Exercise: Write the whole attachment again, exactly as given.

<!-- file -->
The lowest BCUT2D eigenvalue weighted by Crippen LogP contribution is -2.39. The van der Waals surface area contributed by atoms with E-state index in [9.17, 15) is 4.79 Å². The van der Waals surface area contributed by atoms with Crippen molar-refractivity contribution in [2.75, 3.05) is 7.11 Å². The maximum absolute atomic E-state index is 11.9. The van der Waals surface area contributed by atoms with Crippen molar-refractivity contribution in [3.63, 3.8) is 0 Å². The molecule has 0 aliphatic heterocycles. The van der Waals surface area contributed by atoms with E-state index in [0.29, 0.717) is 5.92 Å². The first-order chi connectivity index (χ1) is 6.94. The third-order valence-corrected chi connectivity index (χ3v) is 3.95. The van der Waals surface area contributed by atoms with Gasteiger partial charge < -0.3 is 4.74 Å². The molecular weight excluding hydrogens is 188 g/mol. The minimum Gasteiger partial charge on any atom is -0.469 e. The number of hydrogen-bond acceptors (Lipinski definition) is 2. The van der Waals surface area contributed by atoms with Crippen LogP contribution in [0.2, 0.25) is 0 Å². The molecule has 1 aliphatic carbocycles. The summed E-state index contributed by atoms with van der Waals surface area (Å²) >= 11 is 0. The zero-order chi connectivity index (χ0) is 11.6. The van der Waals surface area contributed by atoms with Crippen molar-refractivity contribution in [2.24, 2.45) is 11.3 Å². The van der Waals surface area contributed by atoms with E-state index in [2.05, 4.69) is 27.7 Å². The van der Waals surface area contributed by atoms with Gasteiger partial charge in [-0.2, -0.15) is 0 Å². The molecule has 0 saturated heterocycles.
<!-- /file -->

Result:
The lowest BCUT2D eigenvalue weighted by Crippen LogP contribution is -2.39. The van der Waals surface area contributed by atoms with E-state index in [9.17, 15) is 4.79 Å². The van der Waals surface area contributed by atoms with Crippen molar-refractivity contribution in [2.75, 3.05) is 7.11 Å². The maximum absolute atomic E-state index is 11.9. The van der Waals surface area contributed by atoms with Crippen molar-refractivity contribution in [3.63, 3.8) is 0 Å². The molecule has 0 aliphatic heterocycles. The van der Waals surface area contributed by atoms with E-state index in [0.29, 0.717) is 5.92 Å². The first-order chi connectivity index (χ1) is 6.94. The third-order valence-corrected chi connectivity index (χ3v) is 3.95. The van der Waals surface area contributed by atoms with Gasteiger partial charge < -0.3 is 4.74 Å². The molecular weight excluding hydrogens is 188 g/mol. The minimum Gasteiger partial charge on any atom is -0.469 e. The number of hydrogen-bond acceptors (Lipinski definition) is 2. The van der Waals surface area contributed by atoms with Crippen LogP contribution in [0.2, 0.25) is 0 Å². The molecule has 1 aliphatic carbocycles. The summed E-state index contributed by atoms with van der Waals surface area (Å²) >= 11 is 0. The zero-order chi connectivity index (χ0) is 11.6. The van der Waals surface area contributed by atoms with Crippen molar-refractivity contribution in [2.24, 2.45) is 11.3 Å². The van der Waals surface area contributed by atoms with E-state index in [2.05, 4.69) is 27.7 Å². The van der Waals surface area contributed by atoms with Gasteiger partial charge in [-0.2, -0.15) is 0 Å². The molecule has 0 saturated heterocycles.